A journey into the eyes and mind of a naturalist.

Morning Walk: Part I

A morning walk is much more than a jaunt through the woods, it is an opportunity to see the forest in transition.  If you were to compare it to human society it would be the shift change or rush-hour.  All the nocturnal animals are heading in for the day and all the diurnal animals are heading out.  Flowers that were closed all night begin to open, insects and birds warm their wings in the sun to charge up for a day in the skies.

On my way down the trail to my cabin I came across a half dozen Turkey Vultures in their roost.  They flushed fairly easy and silently took to the sky.  Before they all rose on the thermals I snapped a couple of pictures.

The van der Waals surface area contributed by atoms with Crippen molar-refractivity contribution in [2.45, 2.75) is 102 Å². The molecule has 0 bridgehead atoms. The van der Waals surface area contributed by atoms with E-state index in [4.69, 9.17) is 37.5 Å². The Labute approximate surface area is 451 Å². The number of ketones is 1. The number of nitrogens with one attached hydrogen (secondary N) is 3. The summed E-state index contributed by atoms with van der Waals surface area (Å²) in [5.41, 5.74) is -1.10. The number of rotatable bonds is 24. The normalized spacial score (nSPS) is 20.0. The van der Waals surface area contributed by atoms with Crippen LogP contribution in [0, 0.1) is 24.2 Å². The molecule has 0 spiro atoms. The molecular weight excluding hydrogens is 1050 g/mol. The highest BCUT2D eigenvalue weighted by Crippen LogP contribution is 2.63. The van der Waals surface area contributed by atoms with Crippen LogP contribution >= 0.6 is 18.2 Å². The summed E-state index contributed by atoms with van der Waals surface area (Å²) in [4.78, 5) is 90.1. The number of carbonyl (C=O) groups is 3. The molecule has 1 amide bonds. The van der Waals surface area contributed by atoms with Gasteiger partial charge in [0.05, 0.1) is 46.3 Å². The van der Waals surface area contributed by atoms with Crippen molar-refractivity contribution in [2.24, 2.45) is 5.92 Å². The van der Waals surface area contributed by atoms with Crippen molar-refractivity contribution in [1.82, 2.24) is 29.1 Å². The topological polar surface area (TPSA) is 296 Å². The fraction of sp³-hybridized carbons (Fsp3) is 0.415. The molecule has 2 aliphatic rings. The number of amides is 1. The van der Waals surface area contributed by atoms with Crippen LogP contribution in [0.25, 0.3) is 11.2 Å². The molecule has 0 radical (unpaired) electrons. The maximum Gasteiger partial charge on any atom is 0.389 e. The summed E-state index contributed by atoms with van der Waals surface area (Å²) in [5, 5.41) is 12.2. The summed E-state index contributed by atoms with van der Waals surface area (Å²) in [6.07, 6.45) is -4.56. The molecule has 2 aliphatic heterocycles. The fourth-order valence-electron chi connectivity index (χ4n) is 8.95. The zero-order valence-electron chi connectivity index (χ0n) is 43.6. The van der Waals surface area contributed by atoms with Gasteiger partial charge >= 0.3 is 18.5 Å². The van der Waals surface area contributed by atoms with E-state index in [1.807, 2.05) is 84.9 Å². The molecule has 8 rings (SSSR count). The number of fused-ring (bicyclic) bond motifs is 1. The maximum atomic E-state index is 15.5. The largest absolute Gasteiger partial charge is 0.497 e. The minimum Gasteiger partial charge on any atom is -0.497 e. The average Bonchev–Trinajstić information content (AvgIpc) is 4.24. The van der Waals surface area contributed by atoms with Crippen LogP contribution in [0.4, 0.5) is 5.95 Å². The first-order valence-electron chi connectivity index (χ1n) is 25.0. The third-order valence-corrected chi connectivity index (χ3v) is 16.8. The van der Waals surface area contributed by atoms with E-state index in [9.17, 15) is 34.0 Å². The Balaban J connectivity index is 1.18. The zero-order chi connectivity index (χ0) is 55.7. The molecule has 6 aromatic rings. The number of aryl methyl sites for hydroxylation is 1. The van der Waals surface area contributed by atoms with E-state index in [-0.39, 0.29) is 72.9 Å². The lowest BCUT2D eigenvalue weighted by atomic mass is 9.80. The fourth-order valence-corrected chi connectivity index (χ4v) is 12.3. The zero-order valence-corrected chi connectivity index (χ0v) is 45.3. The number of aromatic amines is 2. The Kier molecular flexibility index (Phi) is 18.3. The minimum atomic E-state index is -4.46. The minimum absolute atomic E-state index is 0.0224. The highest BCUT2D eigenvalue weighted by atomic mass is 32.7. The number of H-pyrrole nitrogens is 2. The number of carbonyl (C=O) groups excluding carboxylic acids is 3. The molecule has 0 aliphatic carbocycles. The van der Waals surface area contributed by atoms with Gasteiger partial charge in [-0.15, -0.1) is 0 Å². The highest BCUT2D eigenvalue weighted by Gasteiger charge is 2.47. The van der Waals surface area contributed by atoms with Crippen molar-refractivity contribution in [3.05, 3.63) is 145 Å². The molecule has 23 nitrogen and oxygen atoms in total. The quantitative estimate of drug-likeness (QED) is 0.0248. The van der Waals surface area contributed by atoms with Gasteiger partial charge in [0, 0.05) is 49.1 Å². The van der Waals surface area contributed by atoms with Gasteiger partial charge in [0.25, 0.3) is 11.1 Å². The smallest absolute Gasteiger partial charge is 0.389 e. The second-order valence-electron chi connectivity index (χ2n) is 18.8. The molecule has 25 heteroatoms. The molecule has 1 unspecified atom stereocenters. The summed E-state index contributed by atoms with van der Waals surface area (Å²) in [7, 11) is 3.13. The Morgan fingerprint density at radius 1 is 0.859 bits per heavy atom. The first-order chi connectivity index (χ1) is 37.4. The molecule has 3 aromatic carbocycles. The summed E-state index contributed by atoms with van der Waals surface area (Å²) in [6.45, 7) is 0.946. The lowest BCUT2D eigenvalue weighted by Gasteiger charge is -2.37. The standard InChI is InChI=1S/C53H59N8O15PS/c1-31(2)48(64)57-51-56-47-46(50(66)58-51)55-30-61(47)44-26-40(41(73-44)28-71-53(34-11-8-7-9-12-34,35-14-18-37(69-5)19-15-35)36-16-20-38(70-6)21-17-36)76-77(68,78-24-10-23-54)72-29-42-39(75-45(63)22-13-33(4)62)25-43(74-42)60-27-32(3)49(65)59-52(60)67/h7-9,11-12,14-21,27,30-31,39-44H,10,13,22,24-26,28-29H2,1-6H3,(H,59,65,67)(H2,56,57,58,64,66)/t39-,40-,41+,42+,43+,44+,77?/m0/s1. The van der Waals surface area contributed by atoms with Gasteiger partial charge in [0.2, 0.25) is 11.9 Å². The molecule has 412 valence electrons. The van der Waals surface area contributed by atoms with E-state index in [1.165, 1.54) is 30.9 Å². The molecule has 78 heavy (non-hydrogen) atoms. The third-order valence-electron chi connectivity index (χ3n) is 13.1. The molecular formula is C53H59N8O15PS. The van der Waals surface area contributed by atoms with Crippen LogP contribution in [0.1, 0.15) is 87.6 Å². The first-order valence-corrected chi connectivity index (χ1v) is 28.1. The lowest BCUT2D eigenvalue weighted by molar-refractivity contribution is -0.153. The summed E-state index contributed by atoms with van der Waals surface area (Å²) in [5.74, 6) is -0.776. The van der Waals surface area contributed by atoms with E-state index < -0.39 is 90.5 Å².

I will admit I don’t think this image quality is all that great.  I was using my old telephoto from my 35mm and turns out my hands are not steady enough with that thing pushed all the way out!

Here I captured the moment the Turkey Vulture took to the sky.  These birds are masters at soaring.  They effortlessly float on spiraling columns of rising air, a thermal, like an elevator.  When they reach the top they glide to the next thermal and repeat.  Flying in this manner minimizes energy used in the day.

These large scavengers are experts at detecting dead and rotting flesh even in thick forest.  They have an incredible sense of smell and will find the smallest morsel in the densest of forests.  Seeing these Turkey Vultures roosting told me that there was more than likely a kill or dead animal somewhere nearby.  I later found a partially eaten Raccoon about 100 yards from this roost.  But before I get there I have to tell the rest of the story…

Up next:  Morning Walk:  Part II


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